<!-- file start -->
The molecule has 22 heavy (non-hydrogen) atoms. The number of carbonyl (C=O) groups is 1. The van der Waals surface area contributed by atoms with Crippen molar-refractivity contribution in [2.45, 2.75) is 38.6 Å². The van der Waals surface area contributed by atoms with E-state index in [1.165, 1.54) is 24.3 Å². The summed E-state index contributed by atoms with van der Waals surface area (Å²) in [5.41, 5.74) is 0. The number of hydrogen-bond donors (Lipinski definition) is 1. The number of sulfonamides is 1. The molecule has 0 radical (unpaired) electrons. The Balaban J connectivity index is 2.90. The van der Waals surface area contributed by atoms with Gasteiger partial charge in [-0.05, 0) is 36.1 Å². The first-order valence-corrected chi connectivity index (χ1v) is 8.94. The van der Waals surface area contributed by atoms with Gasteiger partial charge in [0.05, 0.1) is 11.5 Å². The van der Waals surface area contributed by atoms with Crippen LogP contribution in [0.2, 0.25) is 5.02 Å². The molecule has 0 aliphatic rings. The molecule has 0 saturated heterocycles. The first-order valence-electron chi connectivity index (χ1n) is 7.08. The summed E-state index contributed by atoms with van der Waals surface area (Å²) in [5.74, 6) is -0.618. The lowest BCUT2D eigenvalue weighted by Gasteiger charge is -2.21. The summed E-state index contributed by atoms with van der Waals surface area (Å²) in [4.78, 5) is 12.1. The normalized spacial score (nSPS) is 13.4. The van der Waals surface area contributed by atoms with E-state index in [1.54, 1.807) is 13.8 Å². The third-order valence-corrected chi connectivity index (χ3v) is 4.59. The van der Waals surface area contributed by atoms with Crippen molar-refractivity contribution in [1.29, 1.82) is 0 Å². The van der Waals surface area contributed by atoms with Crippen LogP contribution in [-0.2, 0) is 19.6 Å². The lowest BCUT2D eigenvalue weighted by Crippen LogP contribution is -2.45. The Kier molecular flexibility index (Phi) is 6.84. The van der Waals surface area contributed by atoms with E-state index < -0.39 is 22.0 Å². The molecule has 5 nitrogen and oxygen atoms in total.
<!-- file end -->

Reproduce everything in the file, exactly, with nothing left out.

The molecule has 22 heavy (non-hydrogen) atoms. The number of carbonyl (C=O) groups is 1. The van der Waals surface area contributed by atoms with Crippen molar-refractivity contribution in [2.45, 2.75) is 38.6 Å². The van der Waals surface area contributed by atoms with E-state index in [1.165, 1.54) is 24.3 Å². The summed E-state index contributed by atoms with van der Waals surface area (Å²) in [5.41, 5.74) is 0. The number of hydrogen-bond donors (Lipinski definition) is 1. The number of sulfonamides is 1. The molecule has 0 radical (unpaired) electrons. The Balaban J connectivity index is 2.90. The van der Waals surface area contributed by atoms with Gasteiger partial charge in [-0.05, 0) is 36.1 Å². The first-order valence-corrected chi connectivity index (χ1v) is 8.94. The van der Waals surface area contributed by atoms with Gasteiger partial charge in [0.05, 0.1) is 11.5 Å². The van der Waals surface area contributed by atoms with Crippen LogP contribution in [0.2, 0.25) is 5.02 Å². The molecule has 0 aliphatic rings. The molecule has 0 saturated heterocycles. The first-order valence-electron chi connectivity index (χ1n) is 7.08. The summed E-state index contributed by atoms with van der Waals surface area (Å²) in [5.74, 6) is -0.618. The lowest BCUT2D eigenvalue weighted by Gasteiger charge is -2.21. The summed E-state index contributed by atoms with van der Waals surface area (Å²) in [4.78, 5) is 12.1. The normalized spacial score (nSPS) is 13.4. The van der Waals surface area contributed by atoms with E-state index in [1.54, 1.807) is 13.8 Å². The third-order valence-corrected chi connectivity index (χ3v) is 4.59. The van der Waals surface area contributed by atoms with Crippen molar-refractivity contribution in [1.29, 1.82) is 0 Å². The van der Waals surface area contributed by atoms with Crippen LogP contribution in [-0.2, 0) is 19.6 Å². The lowest BCUT2D eigenvalue weighted by Crippen LogP contribution is -2.45. The Kier molecular flexibility index (Phi) is 6.84. The van der Waals surface area contributed by atoms with E-state index < -0.39 is 22.0 Å². The molecule has 5 nitrogen and oxygen atoms in total.